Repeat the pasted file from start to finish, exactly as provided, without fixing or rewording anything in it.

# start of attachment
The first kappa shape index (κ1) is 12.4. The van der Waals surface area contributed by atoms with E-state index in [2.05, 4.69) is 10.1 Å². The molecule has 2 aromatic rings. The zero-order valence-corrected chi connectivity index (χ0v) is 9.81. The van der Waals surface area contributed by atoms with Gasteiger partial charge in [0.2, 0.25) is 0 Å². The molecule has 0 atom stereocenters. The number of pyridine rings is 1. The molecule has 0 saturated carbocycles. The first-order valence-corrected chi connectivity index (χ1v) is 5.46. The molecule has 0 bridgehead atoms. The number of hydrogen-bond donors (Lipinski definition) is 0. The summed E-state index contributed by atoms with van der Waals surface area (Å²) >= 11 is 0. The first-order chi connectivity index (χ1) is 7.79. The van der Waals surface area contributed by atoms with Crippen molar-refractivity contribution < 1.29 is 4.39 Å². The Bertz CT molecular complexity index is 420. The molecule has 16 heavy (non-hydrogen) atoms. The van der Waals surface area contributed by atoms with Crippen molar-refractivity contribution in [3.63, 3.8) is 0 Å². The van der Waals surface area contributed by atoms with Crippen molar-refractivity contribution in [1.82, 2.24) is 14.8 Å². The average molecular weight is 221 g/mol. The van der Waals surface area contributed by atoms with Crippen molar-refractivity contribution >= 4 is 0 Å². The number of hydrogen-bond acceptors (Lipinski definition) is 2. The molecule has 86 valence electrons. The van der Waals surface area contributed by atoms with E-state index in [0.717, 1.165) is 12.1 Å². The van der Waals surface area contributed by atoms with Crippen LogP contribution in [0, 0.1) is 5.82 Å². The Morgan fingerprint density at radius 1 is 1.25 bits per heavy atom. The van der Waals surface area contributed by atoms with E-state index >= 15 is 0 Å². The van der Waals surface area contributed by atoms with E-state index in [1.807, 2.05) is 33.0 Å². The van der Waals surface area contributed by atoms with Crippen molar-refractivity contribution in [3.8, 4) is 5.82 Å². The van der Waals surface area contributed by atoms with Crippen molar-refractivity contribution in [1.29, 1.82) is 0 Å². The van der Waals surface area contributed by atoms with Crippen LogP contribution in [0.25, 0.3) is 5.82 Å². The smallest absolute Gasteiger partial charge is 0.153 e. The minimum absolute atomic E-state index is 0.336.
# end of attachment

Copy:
The first kappa shape index (κ1) is 12.4. The van der Waals surface area contributed by atoms with E-state index in [2.05, 4.69) is 10.1 Å². The molecule has 2 aromatic rings. The zero-order valence-corrected chi connectivity index (χ0v) is 9.81. The van der Waals surface area contributed by atoms with Gasteiger partial charge in [0.2, 0.25) is 0 Å². The molecule has 0 atom stereocenters. The number of pyridine rings is 1. The molecule has 0 saturated carbocycles. The first-order valence-corrected chi connectivity index (χ1v) is 5.46. The molecule has 0 bridgehead atoms. The number of hydrogen-bond donors (Lipinski definition) is 0. The summed E-state index contributed by atoms with van der Waals surface area (Å²) >= 11 is 0. The first-order chi connectivity index (χ1) is 7.79. The van der Waals surface area contributed by atoms with Crippen molar-refractivity contribution < 1.29 is 4.39 Å². The Bertz CT molecular complexity index is 420. The molecule has 16 heavy (non-hydrogen) atoms. The van der Waals surface area contributed by atoms with Crippen molar-refractivity contribution in [3.63, 3.8) is 0 Å². The van der Waals surface area contributed by atoms with Crippen molar-refractivity contribution in [1.82, 2.24) is 14.8 Å². The average molecular weight is 221 g/mol. The van der Waals surface area contributed by atoms with Crippen molar-refractivity contribution >= 4 is 0 Å². The number of hydrogen-bond acceptors (Lipinski definition) is 2. The molecule has 86 valence electrons. The van der Waals surface area contributed by atoms with E-state index in [0.717, 1.165) is 12.1 Å². The van der Waals surface area contributed by atoms with Crippen LogP contribution in [0, 0.1) is 5.82 Å². The Morgan fingerprint density at radius 1 is 1.25 bits per heavy atom. The van der Waals surface area contributed by atoms with E-state index >= 15 is 0 Å². The van der Waals surface area contributed by atoms with E-state index in [1.807, 2.05) is 33.0 Å². The van der Waals surface area contributed by atoms with Crippen molar-refractivity contribution in [3.8, 4) is 5.82 Å². The van der Waals surface area contributed by atoms with Crippen molar-refractivity contribution in [1.29, 1.82) is 0 Å². The van der Waals surface area contributed by atoms with Crippen LogP contribution in [0.25, 0.3) is 5.82 Å². The smallest absolute Gasteiger partial charge is 0.153 e. The minimum absolute atomic E-state index is 0.336.